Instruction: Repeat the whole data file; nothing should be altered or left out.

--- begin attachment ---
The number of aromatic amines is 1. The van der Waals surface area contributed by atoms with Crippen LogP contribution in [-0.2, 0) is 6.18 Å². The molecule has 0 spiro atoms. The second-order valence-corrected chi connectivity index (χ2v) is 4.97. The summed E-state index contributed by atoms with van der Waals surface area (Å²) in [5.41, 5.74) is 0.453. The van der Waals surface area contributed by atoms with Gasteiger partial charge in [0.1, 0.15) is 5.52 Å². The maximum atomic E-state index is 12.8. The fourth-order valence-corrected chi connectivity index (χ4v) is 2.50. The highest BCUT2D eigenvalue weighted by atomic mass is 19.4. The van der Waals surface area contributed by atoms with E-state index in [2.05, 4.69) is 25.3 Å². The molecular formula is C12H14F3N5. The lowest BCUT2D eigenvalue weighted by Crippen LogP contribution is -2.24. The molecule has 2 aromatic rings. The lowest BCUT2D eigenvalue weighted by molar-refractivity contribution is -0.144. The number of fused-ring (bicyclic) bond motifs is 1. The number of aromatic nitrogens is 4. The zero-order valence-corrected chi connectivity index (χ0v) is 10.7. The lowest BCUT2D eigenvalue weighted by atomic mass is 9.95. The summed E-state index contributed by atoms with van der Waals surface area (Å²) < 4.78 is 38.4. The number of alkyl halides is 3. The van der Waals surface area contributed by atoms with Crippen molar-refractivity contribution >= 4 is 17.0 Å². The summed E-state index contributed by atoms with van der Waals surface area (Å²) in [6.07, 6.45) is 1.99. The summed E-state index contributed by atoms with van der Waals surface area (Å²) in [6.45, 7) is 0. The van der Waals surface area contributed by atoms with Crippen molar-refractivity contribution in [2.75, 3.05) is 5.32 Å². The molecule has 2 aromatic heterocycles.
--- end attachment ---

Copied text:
The number of aromatic amines is 1. The van der Waals surface area contributed by atoms with Crippen LogP contribution in [-0.2, 0) is 6.18 Å². The molecule has 0 spiro atoms. The second-order valence-corrected chi connectivity index (χ2v) is 4.97. The summed E-state index contributed by atoms with van der Waals surface area (Å²) in [5.41, 5.74) is 0.453. The van der Waals surface area contributed by atoms with Gasteiger partial charge in [0.1, 0.15) is 5.52 Å². The maximum atomic E-state index is 12.8. The fourth-order valence-corrected chi connectivity index (χ4v) is 2.50. The highest BCUT2D eigenvalue weighted by atomic mass is 19.4. The van der Waals surface area contributed by atoms with E-state index in [2.05, 4.69) is 25.3 Å². The molecular formula is C12H14F3N5. The lowest BCUT2D eigenvalue weighted by Crippen LogP contribution is -2.24. The molecule has 2 aromatic rings. The lowest BCUT2D eigenvalue weighted by molar-refractivity contribution is -0.144. The number of fused-ring (bicyclic) bond motifs is 1. The number of aromatic nitrogens is 4. The zero-order valence-corrected chi connectivity index (χ0v) is 10.7. The lowest BCUT2D eigenvalue weighted by atomic mass is 9.95. The summed E-state index contributed by atoms with van der Waals surface area (Å²) < 4.78 is 38.4. The number of alkyl halides is 3. The van der Waals surface area contributed by atoms with Crippen molar-refractivity contribution >= 4 is 17.0 Å². The summed E-state index contributed by atoms with van der Waals surface area (Å²) in [6.07, 6.45) is 1.99. The summed E-state index contributed by atoms with van der Waals surface area (Å²) in [6.45, 7) is 0. The van der Waals surface area contributed by atoms with Crippen molar-refractivity contribution in [2.75, 3.05) is 5.32 Å². The molecule has 2 aromatic heterocycles.